judge me" principle. What a shame they can't even stand on their own doctrines!
In our daily living we make judgements everyday: at homes, at our workplace,
at play, at almost every situation. Why should we stop when it comes to the most
important area, that of Christian conduct? It is in I Cor 6, where Paul censured
the Corinthian congregation for not making judgments in a given area. Paul
chastised them that, as being Saints, they failed to judge in the matter of
difference between brethren, so that someone else was needed to judge between
them. This example will show that Christians can make righteous judgments.
Righteous judgment involves two things:
"Righteous" can also be defined as ethical, blameless, honest, upright,
integrity, goodness, morality. When we study the term righteousness, we realise
what the Bible has to say about God, that is God is:
These are but some verses that talk about our God who is righteous. And God
expects his faithful to act in righteousness (1 Tim 6: 11; 2 Tim 2: 22). We are
to seek righteousness (Matt. 6: 33). Thus when it comes to judging others or
one's own self, we have to deal righteously, if not we will not be pleasing to
Christian judgements should not be:
We must not rush into judgements without gathering all the facts. We cannot
attempt to judge what we do not know either. Who can judge the inner person?
Only God. Let us not let "righteous judgements" be a reason for "looking into
the heart"; let's not indict the motives of others or the brethren. These are
the realms of God, who alone knows the thoughts of all men, even their innermost
The Bible indeed exhorts us to be people who judge righteously, this
The aim of judging others is not meant to condemn a person but to be
constructive in addressing their sin and to elicit a change in that person's
actions or deeds. Throughout the Bible we see men judging men:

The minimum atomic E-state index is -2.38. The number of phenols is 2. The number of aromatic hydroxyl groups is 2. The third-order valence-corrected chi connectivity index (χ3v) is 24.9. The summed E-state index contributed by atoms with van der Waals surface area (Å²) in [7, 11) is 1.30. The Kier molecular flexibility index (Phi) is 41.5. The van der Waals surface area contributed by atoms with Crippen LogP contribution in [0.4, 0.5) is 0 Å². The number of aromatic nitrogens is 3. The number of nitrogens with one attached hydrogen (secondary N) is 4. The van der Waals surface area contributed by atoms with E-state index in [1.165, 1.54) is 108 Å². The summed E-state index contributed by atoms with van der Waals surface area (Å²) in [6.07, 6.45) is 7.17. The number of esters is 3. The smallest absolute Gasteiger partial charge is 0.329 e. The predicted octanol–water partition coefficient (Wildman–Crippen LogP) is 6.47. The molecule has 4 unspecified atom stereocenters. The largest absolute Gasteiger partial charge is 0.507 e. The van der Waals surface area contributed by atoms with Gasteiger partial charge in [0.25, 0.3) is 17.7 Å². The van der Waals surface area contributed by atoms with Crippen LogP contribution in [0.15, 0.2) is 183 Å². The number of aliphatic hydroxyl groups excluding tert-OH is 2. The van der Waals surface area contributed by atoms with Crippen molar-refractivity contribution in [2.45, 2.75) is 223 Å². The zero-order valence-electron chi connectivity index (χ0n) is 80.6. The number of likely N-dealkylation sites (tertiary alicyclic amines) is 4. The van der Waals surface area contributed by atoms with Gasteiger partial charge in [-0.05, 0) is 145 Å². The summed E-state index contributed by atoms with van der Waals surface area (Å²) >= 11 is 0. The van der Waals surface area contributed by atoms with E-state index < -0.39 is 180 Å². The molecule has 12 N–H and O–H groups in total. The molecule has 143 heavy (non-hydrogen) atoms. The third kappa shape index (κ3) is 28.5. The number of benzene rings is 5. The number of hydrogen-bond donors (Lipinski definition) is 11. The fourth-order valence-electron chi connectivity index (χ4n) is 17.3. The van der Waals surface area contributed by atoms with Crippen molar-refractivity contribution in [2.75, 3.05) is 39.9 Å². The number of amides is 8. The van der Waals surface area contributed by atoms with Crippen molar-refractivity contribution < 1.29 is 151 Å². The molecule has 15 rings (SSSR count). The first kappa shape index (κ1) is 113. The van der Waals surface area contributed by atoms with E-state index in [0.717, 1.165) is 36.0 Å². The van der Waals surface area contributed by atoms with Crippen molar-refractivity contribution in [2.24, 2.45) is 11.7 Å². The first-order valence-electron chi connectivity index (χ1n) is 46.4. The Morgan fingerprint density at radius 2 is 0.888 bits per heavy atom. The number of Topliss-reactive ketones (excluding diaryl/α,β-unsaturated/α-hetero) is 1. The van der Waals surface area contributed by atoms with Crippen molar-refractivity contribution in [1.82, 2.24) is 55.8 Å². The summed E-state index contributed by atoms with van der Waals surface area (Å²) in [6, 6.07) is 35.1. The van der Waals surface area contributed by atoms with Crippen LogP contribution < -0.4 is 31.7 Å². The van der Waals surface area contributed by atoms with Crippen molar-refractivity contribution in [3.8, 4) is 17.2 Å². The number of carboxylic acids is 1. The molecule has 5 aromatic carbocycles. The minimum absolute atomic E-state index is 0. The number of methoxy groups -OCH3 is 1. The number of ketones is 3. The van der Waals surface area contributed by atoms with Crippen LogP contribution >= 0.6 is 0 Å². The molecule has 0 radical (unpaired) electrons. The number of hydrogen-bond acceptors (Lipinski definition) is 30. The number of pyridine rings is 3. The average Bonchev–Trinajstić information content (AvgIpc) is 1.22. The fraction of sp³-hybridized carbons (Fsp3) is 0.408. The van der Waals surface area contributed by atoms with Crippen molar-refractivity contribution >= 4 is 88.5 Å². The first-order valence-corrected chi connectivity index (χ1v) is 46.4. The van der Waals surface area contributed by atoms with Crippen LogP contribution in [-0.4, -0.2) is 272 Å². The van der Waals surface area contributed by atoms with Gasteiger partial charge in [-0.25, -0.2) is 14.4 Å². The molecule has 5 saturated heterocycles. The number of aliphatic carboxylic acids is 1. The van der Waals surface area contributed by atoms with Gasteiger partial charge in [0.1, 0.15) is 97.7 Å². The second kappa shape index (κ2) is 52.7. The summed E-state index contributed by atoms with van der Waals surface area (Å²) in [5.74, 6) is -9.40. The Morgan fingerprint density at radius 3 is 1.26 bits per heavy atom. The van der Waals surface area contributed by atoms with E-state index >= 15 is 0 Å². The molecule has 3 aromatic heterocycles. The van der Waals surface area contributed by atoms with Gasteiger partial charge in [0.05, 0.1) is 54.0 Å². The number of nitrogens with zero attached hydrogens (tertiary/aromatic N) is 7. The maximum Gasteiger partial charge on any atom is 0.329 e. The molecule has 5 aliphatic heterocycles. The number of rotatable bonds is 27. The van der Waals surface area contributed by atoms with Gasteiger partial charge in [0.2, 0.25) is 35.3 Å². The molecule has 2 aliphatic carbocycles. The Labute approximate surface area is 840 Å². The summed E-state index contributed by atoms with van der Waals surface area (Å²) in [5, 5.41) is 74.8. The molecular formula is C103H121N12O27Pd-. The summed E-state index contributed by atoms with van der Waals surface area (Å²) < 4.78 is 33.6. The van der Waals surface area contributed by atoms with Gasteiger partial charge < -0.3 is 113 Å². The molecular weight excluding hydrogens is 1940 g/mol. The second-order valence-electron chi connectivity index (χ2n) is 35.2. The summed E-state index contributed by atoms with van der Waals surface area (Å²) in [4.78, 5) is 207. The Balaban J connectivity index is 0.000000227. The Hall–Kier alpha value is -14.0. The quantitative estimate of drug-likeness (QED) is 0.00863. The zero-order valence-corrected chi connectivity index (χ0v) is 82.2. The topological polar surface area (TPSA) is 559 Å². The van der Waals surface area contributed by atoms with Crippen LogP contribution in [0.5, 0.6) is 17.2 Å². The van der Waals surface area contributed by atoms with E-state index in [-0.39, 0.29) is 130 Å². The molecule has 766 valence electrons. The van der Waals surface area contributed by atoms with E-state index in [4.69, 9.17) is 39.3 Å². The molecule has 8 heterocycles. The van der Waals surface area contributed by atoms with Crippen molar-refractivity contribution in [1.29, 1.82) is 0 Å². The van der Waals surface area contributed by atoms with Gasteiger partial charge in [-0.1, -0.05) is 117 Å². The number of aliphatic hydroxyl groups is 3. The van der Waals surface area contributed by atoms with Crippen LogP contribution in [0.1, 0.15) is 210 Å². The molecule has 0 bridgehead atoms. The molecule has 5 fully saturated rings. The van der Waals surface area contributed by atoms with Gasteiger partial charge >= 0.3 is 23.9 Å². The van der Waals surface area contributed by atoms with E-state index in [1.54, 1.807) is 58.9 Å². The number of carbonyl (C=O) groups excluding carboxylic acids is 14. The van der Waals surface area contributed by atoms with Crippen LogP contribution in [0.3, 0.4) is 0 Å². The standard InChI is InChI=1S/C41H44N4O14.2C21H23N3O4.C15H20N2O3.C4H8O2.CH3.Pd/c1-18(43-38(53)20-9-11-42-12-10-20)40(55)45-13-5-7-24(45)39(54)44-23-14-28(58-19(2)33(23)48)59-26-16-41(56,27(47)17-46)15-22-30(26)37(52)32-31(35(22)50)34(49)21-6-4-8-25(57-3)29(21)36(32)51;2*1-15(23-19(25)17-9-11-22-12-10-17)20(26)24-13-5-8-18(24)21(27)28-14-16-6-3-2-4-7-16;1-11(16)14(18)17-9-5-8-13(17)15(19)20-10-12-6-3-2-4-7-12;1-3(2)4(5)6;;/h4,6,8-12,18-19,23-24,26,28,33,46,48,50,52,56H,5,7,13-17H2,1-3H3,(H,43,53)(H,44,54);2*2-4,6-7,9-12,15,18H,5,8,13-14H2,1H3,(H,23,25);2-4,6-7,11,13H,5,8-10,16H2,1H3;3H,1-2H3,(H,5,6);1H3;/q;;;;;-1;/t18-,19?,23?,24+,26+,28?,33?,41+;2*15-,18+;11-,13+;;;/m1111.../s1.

This lesson will not be complete if we do not look at John 8: 1-11. The
example of the women taken in adultery is a case of the Pharisees demanding
God's judgement, yet unable to see their own sin. Is it an oversight that they
did not bring the man involved in this event, or selective justice? They had
brought this woman to the Lord to test him (wrong motive) and they had hoped to
"fix" the Lord. But the Lord in his calm and clear manner asked "he who is
without sin among you let him throw a stone at her first" (John 8: 1-11). Jesus
did not condone her sin but He could see that the Pharisees were not out for
justice for the sake of justice. They were hypocrites.
What if we go to the extremes and say leave all judging to God? The net
result will be:
These are not Biblical concepts but man's doctrines: it will encourage sins and weaken the body of Christ
THE JUDGEMENT FORMULA/PRINCIPLES
To the recipient of corrections or judgements I have this to say based on the
Is the judge of the criminal court who sits upon the judgement seat to
deliver his verdict against an accused person a perfect person? Surely not. Was
Moses perfect in God's sight when he passed judgments on his people? We read
that he had his sins too but he repented and got on with the job at hand. Were
David, Abraham, Jonah, Elijah and the apostles perfect in all their deeds?
In Genesis 6: 9 the Bible states that "Noah was a just man, perfect in his
generations..". Noah was perfect yet we read in Genesis 9: 21 he was found to be
in a drunken state. Once again "perfect" is to be blameless or having integrity:
only God is perfect in every area.
The Bible states that all have sinned (Rom. 3: 23). Yet when we look at
making a opinion, or evaluating or judging another, we are addressing a
particular issue at hand: that is the point we need to focus on.